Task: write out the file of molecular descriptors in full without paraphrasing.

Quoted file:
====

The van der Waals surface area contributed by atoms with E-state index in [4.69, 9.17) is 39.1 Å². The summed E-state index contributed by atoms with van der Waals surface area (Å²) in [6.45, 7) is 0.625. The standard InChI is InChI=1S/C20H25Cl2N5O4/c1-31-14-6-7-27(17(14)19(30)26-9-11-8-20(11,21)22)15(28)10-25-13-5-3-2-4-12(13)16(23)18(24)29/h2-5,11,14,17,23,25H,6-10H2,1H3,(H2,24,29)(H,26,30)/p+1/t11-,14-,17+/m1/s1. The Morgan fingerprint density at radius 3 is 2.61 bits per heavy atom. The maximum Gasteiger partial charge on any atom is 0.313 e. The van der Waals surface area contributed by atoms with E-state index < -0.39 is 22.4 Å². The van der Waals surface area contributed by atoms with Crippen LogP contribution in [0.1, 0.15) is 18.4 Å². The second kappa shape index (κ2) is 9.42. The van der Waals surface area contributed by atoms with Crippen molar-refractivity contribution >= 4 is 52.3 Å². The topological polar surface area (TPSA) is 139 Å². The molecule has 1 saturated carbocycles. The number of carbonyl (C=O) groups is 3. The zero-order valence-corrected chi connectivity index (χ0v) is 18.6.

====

The van der Waals surface area contributed by atoms with E-state index in [4.69, 9.17) is 39.1 Å². The summed E-state index contributed by atoms with van der Waals surface area (Å²) in [6.45, 7) is 0.625. The standard InChI is InChI=1S/C20H25Cl2N5O4/c1-31-14-6-7-27(17(14)19(30)26-9-11-8-20(11,21)22)15(28)10-25-13-5-3-2-4-12(13)16(23)18(24)29/h2-5,11,14,17,23,25H,6-10H2,1H3,(H2,24,29)(H,26,30)/p+1/t11-,14-,17+/m1/s1. The Morgan fingerprint density at radius 3 is 2.61 bits per heavy atom. The maximum Gasteiger partial charge on any atom is 0.313 e. The van der Waals surface area contributed by atoms with E-state index < -0.39 is 22.4 Å². The van der Waals surface area contributed by atoms with Crippen LogP contribution in [0.1, 0.15) is 18.4 Å². The second kappa shape index (κ2) is 9.42. The van der Waals surface area contributed by atoms with Crippen molar-refractivity contribution >= 4 is 52.3 Å². The topological polar surface area (TPSA) is 139 Å². The molecule has 1 saturated carbocycles. The number of carbonyl (C=O) groups is 3. The zero-order valence-corrected chi connectivity index (χ0v) is 18.6.